It seems I was a wanted man for almost two decades, and I didn’t even know it. Besides that, in the end I wound up outing myself and getting fingered for writing three books. As a result, I am now a new member of the International Association of Media Tie-In Writers (IAMTI).
This story began two decades ago when Bantam Books asked the late Frank Roderus and me to write three books apiece, based on the Bonanza television series. We wrote them under the house name “Stephen Calder” and apparently set off an immediate search for the true identity of the non-existent Calder by another tie-in writer. The secret held until I started my author’s blog and did a piece on literary aliases in April of last year.
IAMTW member David Spencer had been searching for the real “Stephen Calder” for years and googled the name earlier this month, as he had done periodically for the past two decades. His latest search connected to the “Aliases” blog on my website and outed me as one of the writers of the 1990s Bonanza series for Bantam.
Tie-in writers are authors licensed to produce books based on other media, primarily movies and TV shows, but also comic books and even games. Since I had written books in the Bonanza series, I qualified for membership. What made the offer flattering was that the invitation was extended by Lee Goldberg, who did a lot of the novelizations of the Monk television series, and Max Allan Collins, one of my favorite historical fiction writers for his Nathan Heller detective series, which puts his Chicago private eye in the middle of such legendary events as the Lindbergh kidnapping and the Bugsy Siegel murder.
Writing tie-ins is an art in itself and not as easy as you might think because the translation from one medium to another presents a variety of challenges. Too, the tie-in authors work under certain restrictions mandated by the rights owners. When I worked on the Bonanza series, I had Hop Sing visit an Opium den in search of someone, but the rights owners felt that inappropriate for their property, even if it had been a historical possibility. So, that was changed as it should have been at the request of the rights holders.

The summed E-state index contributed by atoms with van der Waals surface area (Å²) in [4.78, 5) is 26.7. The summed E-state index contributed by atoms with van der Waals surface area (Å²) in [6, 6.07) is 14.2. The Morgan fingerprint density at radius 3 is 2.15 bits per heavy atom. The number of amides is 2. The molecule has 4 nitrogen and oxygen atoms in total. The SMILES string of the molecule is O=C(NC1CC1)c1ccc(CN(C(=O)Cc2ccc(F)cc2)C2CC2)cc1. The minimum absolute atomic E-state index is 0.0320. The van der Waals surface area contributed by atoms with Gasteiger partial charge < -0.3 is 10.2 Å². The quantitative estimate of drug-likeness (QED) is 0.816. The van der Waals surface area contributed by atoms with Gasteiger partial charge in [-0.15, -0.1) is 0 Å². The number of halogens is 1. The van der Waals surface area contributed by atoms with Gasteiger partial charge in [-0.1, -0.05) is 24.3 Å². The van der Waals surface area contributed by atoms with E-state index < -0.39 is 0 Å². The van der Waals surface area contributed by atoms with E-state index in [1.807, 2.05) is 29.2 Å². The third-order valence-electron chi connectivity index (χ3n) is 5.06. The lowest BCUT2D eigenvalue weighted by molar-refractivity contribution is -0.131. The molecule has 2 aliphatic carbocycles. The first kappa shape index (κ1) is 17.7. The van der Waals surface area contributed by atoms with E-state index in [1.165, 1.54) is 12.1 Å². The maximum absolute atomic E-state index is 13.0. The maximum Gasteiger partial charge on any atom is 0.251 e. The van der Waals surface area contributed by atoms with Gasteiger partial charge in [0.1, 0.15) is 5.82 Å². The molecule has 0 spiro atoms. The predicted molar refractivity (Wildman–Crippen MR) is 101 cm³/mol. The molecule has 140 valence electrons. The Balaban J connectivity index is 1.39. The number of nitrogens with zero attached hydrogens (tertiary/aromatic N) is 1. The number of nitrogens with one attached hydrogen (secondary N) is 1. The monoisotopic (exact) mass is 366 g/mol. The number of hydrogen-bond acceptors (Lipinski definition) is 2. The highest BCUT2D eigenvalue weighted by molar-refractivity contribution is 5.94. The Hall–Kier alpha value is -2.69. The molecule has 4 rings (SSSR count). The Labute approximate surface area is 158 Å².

Perhaps the best example of how tie-ins can work was illustrated by IAMTW member Paul Bishop, who reported on the book The Man in Black, which became the 1967 Dean Martin/George Peppard movie Rough Night in Jericho. The movie was different enough from the original book that a tie-in book was written under the movie’s title. As Bishop put it, “A book based on a movie that was based on a different book does not happen often.” Even so, it does illustrate the possibilities and permutations of tie-in writing.
So, it was an honor to be invited by such established writers as Goldberg and Collins to join IAMTW based on such modest credits.